• Pneumonia

    Animation

  •  

    Pneumonia - Animation

    Everyone coughs from time to time. You might pick up a cold, have an allergy, or just get a tickle from something irritating your throat. But if you're really hacking and coughing up yellow or green mucus, and you've also got a fever, chills, and shortness of breath, you may have picked up a more serious infection, called pneumonia. And sometimes pneumonia's symptoms aren't as obvious. Pneumonia is caused by an infection in your lung. Bacteria or viruses like these can sometimes get into your lungs through your nose or mouth and make you sick. You're more likely to get pneumonia if you've got a problem with your immune system that makes it harder to fight off infections. You're also at greater risk if you've got a lung disease like COPD or cystic fibrosis, you've recently had the flu, or you're exposed to cigarette smoke. People who live in nursing homes are also more likely to get pneumonia. With pneumonia, you may cough up greenish or yellow phlegm. You also may run a fever and have the chills. Pneumonia can make it hard to breathe. You may feel like you've run up a flight of stairs when you were just sitting still. Your doctor can tell that you have pneumonia and not just a cold by listening with a stethoscope for crackle sounds in your chest. You may need a chest x-ray or blood tests to know for sure that you have pneumonia. If bacteria caused your pneumonia, your doctor can give you antibiotics, drugs that kill bacteria. Keep taking the antibiotic until you finish the whole prescription so you don't re-infect yourself. To help loosen all of that mucus clogging your lungs, breathe in the warm mist from a humidifier and drink plenty of water. Take it easy too. Don't try to run back to work and infect everyone else. Rest until you feel better. Whatever you do, don't smoke, it will only make your pneumonia worse. If your pneumonia is really severe or you have another serious health problem, your doctor may recommend that you get treated in the hospital. While there, you'll get antibiotics and fluids through a vein. You may also be given oxygen to help you breathe easier. The best way to deal with pneumonia is to avoid getting it in the first place. Older adults, children, and people with serious conditions like diabetes, asthma, cancer, and emphysema should talk to their doctor about getting vaccinated against pneumonia and the illnesses that cause it. Once you get treated, your pneumonia should clear up within a couple of weeks. Your doctor may want to check your lungs to make sure they're clear. Sometimes pneumonia can lead to serious lung complications, so call your doctor right away if your breathing problems get worse, you have chest pain, or you cough up blood.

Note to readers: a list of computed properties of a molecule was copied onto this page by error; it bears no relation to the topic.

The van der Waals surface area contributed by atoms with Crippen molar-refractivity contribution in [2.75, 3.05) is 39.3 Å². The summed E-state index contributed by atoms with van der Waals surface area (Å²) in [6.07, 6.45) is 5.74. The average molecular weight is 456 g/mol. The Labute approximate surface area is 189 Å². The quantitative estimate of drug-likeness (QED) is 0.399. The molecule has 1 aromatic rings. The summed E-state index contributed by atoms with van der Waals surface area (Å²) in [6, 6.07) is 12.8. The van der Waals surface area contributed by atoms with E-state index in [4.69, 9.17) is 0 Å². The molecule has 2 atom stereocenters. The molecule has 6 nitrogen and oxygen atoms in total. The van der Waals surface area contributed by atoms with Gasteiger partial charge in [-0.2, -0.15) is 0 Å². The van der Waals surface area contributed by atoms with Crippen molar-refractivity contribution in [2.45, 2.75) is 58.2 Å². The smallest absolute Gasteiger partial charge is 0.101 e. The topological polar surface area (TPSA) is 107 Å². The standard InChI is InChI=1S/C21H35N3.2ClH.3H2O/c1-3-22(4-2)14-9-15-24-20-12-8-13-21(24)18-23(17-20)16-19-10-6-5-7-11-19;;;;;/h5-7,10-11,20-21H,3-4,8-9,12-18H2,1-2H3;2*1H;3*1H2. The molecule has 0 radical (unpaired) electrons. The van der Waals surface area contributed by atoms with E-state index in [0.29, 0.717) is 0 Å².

• Vacation health care

    Animation

  •  

    Vacation health care - Animation

    Planning ahead of time can make your travels smoother and help you avoid problems. Let's talk today about vacation health care. Always prepare in advance for health problems you might experience when you travel. Ask your health insurance carrier what they will cover or pay for, and consider buying traveler's insurance when you travel abroad. If your children are not traveling with you, leave a signed consent-to-treat form with their caretaker. And if you are taking medications, talk to your health care provider before leaving. Make sure you carry your medications in your carry-on bag, never in your luggage. Research the health care in the country you are visiting. And if you can, find out where you would go if you needed medical help. So, what should you pack? Well, you'll want to bring several important items on your trip. Pack a first aid kit, immunization records, insurance ID cards, and medical records for any chronic illnesses or recent medical surgery. Bring a list of the names and phone numbers of your pharmacist and health care providers. Pack any nonprescription medications you might need, along with sunscreen, a hat, and sunglasses. So, what do you do on the road? When you travel, know what steps you need to take to prevent different diseases and infections. This includes how to avoid mosquito bites, what foods you can eat safely, where you can eat safely, how to drink water and other liquids, and proper hand washing. If you are visiting an area where traveler's diarrhea is common, know how to prevent and treat it. Be aware of automobile safety and use seat belts when you travel. Upon arriving at your destination, check the local emergency number. If you're traveling a long way, expect your body to adjust to a new time zone at about the rate of 1 hour per day. If you're traveling with children, make sure they know the name and telephone number of your hotel, just in case they get separated from you. Write this information down and put it in their pocket. Give them enough money to make a phone call, and make sure they know how to use phones if you are visiting a foreign country. As always, a little preparation goes a long way to preventing problems.